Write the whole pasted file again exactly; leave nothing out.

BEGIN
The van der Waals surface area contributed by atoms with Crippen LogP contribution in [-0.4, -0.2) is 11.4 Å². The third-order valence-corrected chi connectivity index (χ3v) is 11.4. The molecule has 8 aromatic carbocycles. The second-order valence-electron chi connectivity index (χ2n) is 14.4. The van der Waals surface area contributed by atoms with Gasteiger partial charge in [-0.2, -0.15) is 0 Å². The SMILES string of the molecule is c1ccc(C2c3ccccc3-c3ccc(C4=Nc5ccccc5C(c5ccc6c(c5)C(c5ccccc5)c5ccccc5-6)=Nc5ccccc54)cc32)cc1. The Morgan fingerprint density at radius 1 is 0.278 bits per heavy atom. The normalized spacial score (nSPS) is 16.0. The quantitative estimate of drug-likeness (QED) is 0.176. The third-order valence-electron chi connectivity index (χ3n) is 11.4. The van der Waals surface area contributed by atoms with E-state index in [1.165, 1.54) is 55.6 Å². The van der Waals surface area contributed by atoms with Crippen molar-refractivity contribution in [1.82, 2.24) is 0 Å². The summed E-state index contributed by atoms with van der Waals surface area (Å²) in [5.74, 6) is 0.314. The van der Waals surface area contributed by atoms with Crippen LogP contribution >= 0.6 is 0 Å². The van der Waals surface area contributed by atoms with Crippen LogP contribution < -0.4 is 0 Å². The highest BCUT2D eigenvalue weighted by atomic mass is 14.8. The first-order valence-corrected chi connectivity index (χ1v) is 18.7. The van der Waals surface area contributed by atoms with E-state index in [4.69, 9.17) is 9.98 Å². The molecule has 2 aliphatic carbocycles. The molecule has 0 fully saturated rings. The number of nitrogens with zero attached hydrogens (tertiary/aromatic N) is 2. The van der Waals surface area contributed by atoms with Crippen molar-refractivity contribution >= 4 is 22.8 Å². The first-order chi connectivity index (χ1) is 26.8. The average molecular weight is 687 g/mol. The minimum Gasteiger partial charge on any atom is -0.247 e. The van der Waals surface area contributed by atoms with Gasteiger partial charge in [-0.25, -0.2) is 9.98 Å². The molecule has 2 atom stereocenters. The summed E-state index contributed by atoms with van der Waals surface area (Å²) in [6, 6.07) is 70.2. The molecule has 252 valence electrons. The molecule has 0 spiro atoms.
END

The van der Waals surface area contributed by atoms with Crippen LogP contribution in [-0.4, -0.2) is 11.4 Å². The third-order valence-corrected chi connectivity index (χ3v) is 11.4. The molecule has 8 aromatic carbocycles. The second-order valence-electron chi connectivity index (χ2n) is 14.4. The van der Waals surface area contributed by atoms with Gasteiger partial charge in [-0.2, -0.15) is 0 Å². The SMILES string of the molecule is c1ccc(C2c3ccccc3-c3ccc(C4=Nc5ccccc5C(c5ccc6c(c5)C(c5ccccc5)c5ccccc5-6)=Nc5ccccc54)cc32)cc1. The Morgan fingerprint density at radius 1 is 0.278 bits per heavy atom. The normalized spacial score (nSPS) is 16.0. The quantitative estimate of drug-likeness (QED) is 0.176. The third-order valence-electron chi connectivity index (χ3n) is 11.4. The van der Waals surface area contributed by atoms with E-state index in [1.165, 1.54) is 55.6 Å². The van der Waals surface area contributed by atoms with Crippen molar-refractivity contribution in [1.82, 2.24) is 0 Å². The summed E-state index contributed by atoms with van der Waals surface area (Å²) in [5.74, 6) is 0.314. The van der Waals surface area contributed by atoms with Crippen LogP contribution >= 0.6 is 0 Å². The van der Waals surface area contributed by atoms with Crippen LogP contribution < -0.4 is 0 Å². The highest BCUT2D eigenvalue weighted by atomic mass is 14.8. The first-order valence-corrected chi connectivity index (χ1v) is 18.7. The van der Waals surface area contributed by atoms with E-state index in [4.69, 9.17) is 9.98 Å². The molecule has 2 aliphatic carbocycles. The molecule has 0 fully saturated rings. The number of nitrogens with zero attached hydrogens (tertiary/aromatic N) is 2. The van der Waals surface area contributed by atoms with Crippen molar-refractivity contribution >= 4 is 22.8 Å². The first-order chi connectivity index (χ1) is 26.8. The average molecular weight is 687 g/mol. The minimum Gasteiger partial charge on any atom is -0.247 e. The van der Waals surface area contributed by atoms with Gasteiger partial charge in [-0.25, -0.2) is 9.98 Å². The molecule has 2 atom stereocenters. The summed E-state index contributed by atoms with van der Waals surface area (Å²) in [6, 6.07) is 70.2. The molecule has 252 valence electrons. The molecule has 0 spiro atoms.